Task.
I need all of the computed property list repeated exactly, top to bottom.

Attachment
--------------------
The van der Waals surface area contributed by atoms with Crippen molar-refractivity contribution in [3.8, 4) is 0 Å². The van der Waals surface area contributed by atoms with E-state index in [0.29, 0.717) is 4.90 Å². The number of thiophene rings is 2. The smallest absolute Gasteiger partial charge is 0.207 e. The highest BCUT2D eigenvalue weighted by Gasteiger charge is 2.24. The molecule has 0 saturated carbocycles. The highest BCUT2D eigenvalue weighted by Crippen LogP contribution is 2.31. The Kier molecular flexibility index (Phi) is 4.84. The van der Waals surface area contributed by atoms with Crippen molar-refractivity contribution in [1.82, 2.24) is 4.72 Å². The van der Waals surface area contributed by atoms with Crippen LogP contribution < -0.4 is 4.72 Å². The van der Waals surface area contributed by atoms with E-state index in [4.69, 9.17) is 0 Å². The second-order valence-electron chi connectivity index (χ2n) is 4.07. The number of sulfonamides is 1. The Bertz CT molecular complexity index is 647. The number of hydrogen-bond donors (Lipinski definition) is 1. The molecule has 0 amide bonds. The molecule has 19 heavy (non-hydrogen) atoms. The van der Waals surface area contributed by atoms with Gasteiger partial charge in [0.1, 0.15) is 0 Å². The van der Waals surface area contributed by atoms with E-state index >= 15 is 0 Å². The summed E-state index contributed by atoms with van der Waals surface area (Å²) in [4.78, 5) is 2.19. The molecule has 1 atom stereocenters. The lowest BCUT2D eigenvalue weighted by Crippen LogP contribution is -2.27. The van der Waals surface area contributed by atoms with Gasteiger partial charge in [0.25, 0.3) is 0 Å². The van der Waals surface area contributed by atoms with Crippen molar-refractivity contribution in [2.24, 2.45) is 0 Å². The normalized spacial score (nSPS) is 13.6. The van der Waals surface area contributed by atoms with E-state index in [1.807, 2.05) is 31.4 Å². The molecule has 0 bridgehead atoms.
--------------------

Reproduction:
The van der Waals surface area contributed by atoms with Crippen molar-refractivity contribution in [3.8, 4) is 0 Å². The van der Waals surface area contributed by atoms with E-state index in [0.29, 0.717) is 4.90 Å². The number of thiophene rings is 2. The smallest absolute Gasteiger partial charge is 0.207 e. The highest BCUT2D eigenvalue weighted by Gasteiger charge is 2.24. The molecule has 0 saturated carbocycles. The highest BCUT2D eigenvalue weighted by Crippen LogP contribution is 2.31. The Kier molecular flexibility index (Phi) is 4.84. The van der Waals surface area contributed by atoms with Crippen molar-refractivity contribution in [1.82, 2.24) is 4.72 Å². The van der Waals surface area contributed by atoms with Crippen LogP contribution < -0.4 is 4.72 Å². The van der Waals surface area contributed by atoms with E-state index in [4.69, 9.17) is 0 Å². The second-order valence-electron chi connectivity index (χ2n) is 4.07. The number of sulfonamides is 1. The Bertz CT molecular complexity index is 647. The number of hydrogen-bond donors (Lipinski definition) is 1. The molecule has 0 amide bonds. The molecule has 19 heavy (non-hydrogen) atoms. The van der Waals surface area contributed by atoms with Gasteiger partial charge in [0.1, 0.15) is 0 Å². The van der Waals surface area contributed by atoms with E-state index >= 15 is 0 Å². The summed E-state index contributed by atoms with van der Waals surface area (Å²) in [4.78, 5) is 2.19. The molecule has 1 atom stereocenters. The lowest BCUT2D eigenvalue weighted by Crippen LogP contribution is -2.27. The van der Waals surface area contributed by atoms with Gasteiger partial charge in [0.25, 0.3) is 0 Å². The van der Waals surface area contributed by atoms with Crippen molar-refractivity contribution in [2.24, 2.45) is 0 Å². The normalized spacial score (nSPS) is 13.6. The van der Waals surface area contributed by atoms with E-state index in [1.807, 2.05) is 31.4 Å². The molecule has 0 bridgehead atoms.